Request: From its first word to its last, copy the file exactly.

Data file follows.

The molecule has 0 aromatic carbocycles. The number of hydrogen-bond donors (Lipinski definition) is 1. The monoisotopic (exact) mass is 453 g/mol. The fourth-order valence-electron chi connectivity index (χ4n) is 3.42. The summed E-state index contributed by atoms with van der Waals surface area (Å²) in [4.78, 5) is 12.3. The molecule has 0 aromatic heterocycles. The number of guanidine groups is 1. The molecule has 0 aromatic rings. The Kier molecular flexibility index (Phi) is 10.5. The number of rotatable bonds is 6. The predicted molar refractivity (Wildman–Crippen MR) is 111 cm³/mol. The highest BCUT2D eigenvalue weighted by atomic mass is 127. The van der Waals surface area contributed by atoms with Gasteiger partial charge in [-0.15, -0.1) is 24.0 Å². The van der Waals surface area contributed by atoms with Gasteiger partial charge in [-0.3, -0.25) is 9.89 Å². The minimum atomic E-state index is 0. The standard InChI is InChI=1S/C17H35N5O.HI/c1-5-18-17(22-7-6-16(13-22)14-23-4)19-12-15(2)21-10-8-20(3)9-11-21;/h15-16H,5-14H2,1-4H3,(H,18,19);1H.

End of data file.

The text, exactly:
The molecule has 0 aromatic carbocycles. The number of hydrogen-bond donors (Lipinski definition) is 1. The monoisotopic (exact) mass is 453 g/mol. The fourth-order valence-electron chi connectivity index (χ4n) is 3.42. The summed E-state index contributed by atoms with van der Waals surface area (Å²) in [4.78, 5) is 12.3. The molecule has 0 aromatic heterocycles. The number of guanidine groups is 1. The molecule has 0 aromatic rings. The Kier molecular flexibility index (Phi) is 10.5. The number of rotatable bonds is 6. The predicted molar refractivity (Wildman–Crippen MR) is 111 cm³/mol. The highest BCUT2D eigenvalue weighted by atomic mass is 127. The van der Waals surface area contributed by atoms with Gasteiger partial charge in [-0.15, -0.1) is 24.0 Å². The van der Waals surface area contributed by atoms with Gasteiger partial charge in [-0.3, -0.25) is 9.89 Å². The minimum atomic E-state index is 0. The standard InChI is InChI=1S/C17H35N5O.HI/c1-5-18-17(22-7-6-16(13-22)14-23-4)19-12-15(2)21-10-8-20(3)9-11-21;/h15-16H,5-14H2,1-4H3,(H,18,19);1H.